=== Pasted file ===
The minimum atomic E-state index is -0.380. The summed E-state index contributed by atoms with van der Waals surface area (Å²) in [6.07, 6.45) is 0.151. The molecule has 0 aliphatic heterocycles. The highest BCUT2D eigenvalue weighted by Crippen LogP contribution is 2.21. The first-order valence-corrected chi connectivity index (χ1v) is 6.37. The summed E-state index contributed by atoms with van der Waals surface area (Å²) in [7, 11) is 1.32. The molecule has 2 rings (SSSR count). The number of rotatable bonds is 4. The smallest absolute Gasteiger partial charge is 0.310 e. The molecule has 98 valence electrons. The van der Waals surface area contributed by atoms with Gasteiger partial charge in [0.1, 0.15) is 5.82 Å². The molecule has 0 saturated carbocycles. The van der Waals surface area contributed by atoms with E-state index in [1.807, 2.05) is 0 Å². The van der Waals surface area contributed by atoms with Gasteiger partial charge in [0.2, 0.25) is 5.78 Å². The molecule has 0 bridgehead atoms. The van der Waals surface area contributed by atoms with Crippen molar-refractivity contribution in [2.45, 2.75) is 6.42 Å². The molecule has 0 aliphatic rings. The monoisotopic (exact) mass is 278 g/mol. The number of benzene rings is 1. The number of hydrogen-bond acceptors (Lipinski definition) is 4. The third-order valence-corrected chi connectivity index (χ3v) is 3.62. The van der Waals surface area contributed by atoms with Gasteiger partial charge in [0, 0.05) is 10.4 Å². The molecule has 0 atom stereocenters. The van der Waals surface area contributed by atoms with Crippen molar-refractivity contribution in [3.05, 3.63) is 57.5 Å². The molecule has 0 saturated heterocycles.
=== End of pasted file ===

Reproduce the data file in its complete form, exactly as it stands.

The minimum atomic E-state index is -0.380. The summed E-state index contributed by atoms with van der Waals surface area (Å²) in [6.07, 6.45) is 0.151. The molecule has 0 aliphatic heterocycles. The highest BCUT2D eigenvalue weighted by Crippen LogP contribution is 2.21. The first-order valence-corrected chi connectivity index (χ1v) is 6.37. The summed E-state index contributed by atoms with van der Waals surface area (Å²) in [7, 11) is 1.32. The molecule has 2 rings (SSSR count). The number of rotatable bonds is 4. The smallest absolute Gasteiger partial charge is 0.310 e. The molecule has 98 valence electrons. The van der Waals surface area contributed by atoms with Gasteiger partial charge in [0.1, 0.15) is 5.82 Å². The molecule has 0 saturated carbocycles. The van der Waals surface area contributed by atoms with E-state index in [1.807, 2.05) is 0 Å². The van der Waals surface area contributed by atoms with Gasteiger partial charge in [0.2, 0.25) is 5.78 Å². The molecule has 0 bridgehead atoms. The van der Waals surface area contributed by atoms with Crippen molar-refractivity contribution in [2.45, 2.75) is 6.42 Å². The molecule has 0 aliphatic rings. The monoisotopic (exact) mass is 278 g/mol. The number of benzene rings is 1. The number of hydrogen-bond acceptors (Lipinski definition) is 4. The third-order valence-corrected chi connectivity index (χ3v) is 3.62. The van der Waals surface area contributed by atoms with Gasteiger partial charge in [0, 0.05) is 10.4 Å². The molecule has 0 atom stereocenters. The van der Waals surface area contributed by atoms with Crippen molar-refractivity contribution in [3.05, 3.63) is 57.5 Å². The molecule has 0 saturated heterocycles.